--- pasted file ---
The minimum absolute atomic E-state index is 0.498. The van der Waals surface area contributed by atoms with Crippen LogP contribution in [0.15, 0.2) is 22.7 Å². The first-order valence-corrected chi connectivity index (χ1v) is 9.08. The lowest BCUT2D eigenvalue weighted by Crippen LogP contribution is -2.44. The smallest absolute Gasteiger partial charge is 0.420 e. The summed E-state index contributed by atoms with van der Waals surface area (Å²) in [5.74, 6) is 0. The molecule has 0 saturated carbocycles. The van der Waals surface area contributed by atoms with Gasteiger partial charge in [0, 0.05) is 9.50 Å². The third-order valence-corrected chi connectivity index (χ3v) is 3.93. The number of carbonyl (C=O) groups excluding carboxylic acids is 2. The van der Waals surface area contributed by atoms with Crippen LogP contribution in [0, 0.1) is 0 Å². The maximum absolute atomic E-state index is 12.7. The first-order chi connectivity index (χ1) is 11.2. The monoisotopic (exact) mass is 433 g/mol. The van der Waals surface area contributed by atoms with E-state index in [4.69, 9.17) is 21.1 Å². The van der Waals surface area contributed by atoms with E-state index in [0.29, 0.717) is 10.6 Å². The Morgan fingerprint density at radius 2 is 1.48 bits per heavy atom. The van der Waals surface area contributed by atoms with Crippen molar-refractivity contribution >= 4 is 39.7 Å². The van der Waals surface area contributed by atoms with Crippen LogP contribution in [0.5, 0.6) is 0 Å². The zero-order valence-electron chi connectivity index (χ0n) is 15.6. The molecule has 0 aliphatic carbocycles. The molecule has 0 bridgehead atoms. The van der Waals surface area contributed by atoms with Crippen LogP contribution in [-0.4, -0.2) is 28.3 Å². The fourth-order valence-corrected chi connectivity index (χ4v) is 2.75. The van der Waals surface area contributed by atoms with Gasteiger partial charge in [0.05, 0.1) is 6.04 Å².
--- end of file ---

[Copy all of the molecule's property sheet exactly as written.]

The minimum absolute atomic E-state index is 0.498. The van der Waals surface area contributed by atoms with Crippen LogP contribution in [0.15, 0.2) is 22.7 Å². The first-order valence-corrected chi connectivity index (χ1v) is 9.08. The lowest BCUT2D eigenvalue weighted by Crippen LogP contribution is -2.44. The smallest absolute Gasteiger partial charge is 0.420 e. The summed E-state index contributed by atoms with van der Waals surface area (Å²) in [5.74, 6) is 0. The molecule has 0 saturated carbocycles. The van der Waals surface area contributed by atoms with Gasteiger partial charge in [0, 0.05) is 9.50 Å². The third-order valence-corrected chi connectivity index (χ3v) is 3.93. The number of carbonyl (C=O) groups excluding carboxylic acids is 2. The van der Waals surface area contributed by atoms with Crippen LogP contribution in [0, 0.1) is 0 Å². The maximum absolute atomic E-state index is 12.7. The first-order chi connectivity index (χ1) is 11.2. The monoisotopic (exact) mass is 433 g/mol. The van der Waals surface area contributed by atoms with E-state index in [4.69, 9.17) is 21.1 Å². The van der Waals surface area contributed by atoms with E-state index in [0.29, 0.717) is 10.6 Å². The Morgan fingerprint density at radius 2 is 1.48 bits per heavy atom. The van der Waals surface area contributed by atoms with Crippen molar-refractivity contribution >= 4 is 39.7 Å². The van der Waals surface area contributed by atoms with Crippen LogP contribution in [0.5, 0.6) is 0 Å². The zero-order valence-electron chi connectivity index (χ0n) is 15.6. The molecule has 0 aliphatic carbocycles. The molecule has 0 bridgehead atoms. The van der Waals surface area contributed by atoms with Crippen LogP contribution in [-0.4, -0.2) is 28.3 Å². The fourth-order valence-corrected chi connectivity index (χ4v) is 2.75. The van der Waals surface area contributed by atoms with Gasteiger partial charge in [0.05, 0.1) is 6.04 Å².